After The Voice, Climate Change Commitments Should Be The Ne...| MENAFN.COM

Sunday, 04 December 2022 02:23 GMT

After The Voice, Climate Change Commitments Should Be The Next Urgent Constitutional Reforms


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(MENAFN- The Conversation)

After decades of foot-dragging on climate change, Australia has finally put significant commitments . It joins other countries such as and the that also recently took big new legal steps.

The new laws may still not be enough, but they mark real progress. Yet, will such progress last or be short-lived?

As we saw with Australia's , which passed in 2011, a change of government can lead to a change in direction. And that direction may be broadly .

For this reason I have, in , called for a new kind of commitment to climate change mitigation: a set of clear numeric targets entrenched in our highest laws, namely our constitutions. Constitutions spell out our most sacrosanct commitments. They are hard to budge once enacted.

At the moment, the focus of constitutional change in Australia is on the in the First Nations Voice to Parliament – as it should be.

But we must also look over the horizon to the next challenges. After the , climate change commitments should be the next urgent constitutional reform. The republic can wait; climate change .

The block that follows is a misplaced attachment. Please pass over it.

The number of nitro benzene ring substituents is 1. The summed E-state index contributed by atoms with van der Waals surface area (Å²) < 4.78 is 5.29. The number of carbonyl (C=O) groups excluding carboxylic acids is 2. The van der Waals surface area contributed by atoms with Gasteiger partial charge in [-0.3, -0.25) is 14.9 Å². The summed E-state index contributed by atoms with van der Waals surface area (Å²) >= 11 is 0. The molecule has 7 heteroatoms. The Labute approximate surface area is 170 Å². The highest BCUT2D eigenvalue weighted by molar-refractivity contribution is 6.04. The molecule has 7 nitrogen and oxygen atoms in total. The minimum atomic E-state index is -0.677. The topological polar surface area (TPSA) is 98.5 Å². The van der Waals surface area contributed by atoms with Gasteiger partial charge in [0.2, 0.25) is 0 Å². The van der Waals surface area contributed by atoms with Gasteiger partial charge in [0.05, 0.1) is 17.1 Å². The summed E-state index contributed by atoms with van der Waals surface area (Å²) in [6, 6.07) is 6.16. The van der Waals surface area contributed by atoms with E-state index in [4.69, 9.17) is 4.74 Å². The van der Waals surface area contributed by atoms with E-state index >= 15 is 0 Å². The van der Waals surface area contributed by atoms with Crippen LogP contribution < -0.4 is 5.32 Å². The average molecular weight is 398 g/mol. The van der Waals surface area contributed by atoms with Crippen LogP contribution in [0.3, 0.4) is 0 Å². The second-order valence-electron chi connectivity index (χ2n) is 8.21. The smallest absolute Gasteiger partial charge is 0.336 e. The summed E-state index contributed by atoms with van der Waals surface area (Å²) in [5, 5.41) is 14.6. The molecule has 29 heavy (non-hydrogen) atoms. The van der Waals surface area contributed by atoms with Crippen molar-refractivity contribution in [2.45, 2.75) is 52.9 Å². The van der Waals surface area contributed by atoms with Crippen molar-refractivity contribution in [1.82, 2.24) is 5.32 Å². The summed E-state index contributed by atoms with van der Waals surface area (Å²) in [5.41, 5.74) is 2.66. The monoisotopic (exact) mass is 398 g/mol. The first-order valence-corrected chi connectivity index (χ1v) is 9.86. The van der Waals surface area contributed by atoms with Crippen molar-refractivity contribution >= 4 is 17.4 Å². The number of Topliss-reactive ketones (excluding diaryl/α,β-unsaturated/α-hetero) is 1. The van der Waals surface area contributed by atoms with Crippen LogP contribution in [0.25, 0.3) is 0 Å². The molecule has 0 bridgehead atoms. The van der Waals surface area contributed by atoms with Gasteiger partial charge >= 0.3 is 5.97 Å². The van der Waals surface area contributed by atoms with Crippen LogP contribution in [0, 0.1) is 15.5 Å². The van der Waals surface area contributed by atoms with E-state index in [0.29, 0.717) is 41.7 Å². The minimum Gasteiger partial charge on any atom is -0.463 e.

What would it look like?

An ongoing emergency like climate change calls for an unwavering set of policy solutions well into the future. But a long-term policy – such as a target year for net-zero emissions – may struggle in a democratic system that can promise only occasional and precarious environmental protection.

Entrenching such policies in our national, state or territorial constitutions may help firm up our commitments to resolute action. But that depends on what constitutional climate action looks like.

Ideally it should specify a carbon emissions reduction target – as a minimum or“floor” – and a process for ratcheting up the target over time (similar to the international ). There should also be new enforcement bodies to review the carbon budgets of Australian governments.


Senators voted yes for the Climate Change Bill on Thursday, September 8. AAP Image/Mick Tsikas

On the one hand, if we took these constitutional steps we would be in good company. A already protect the environment. On the other, what I suggest here goes beyond most past examples. Most have been decidedly vague.

South Africa's , for instance, guarantees everyone the“right (a) to an environment that is not harmful to their health or well-being; and (b) to have the environment protected”.

Elsewhere, we see rights to a“” environment, or obligations to“” the environment.

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Unfortunately, these constitutional laws reflect only broad aspirations. They don't always lead to meaningful environmental protection. This is largely because short-term, economic concerns often act as counterweights blocking effective environmental action. South Africa itself provides where courts balance environmental ideals in the constitution against economic factors.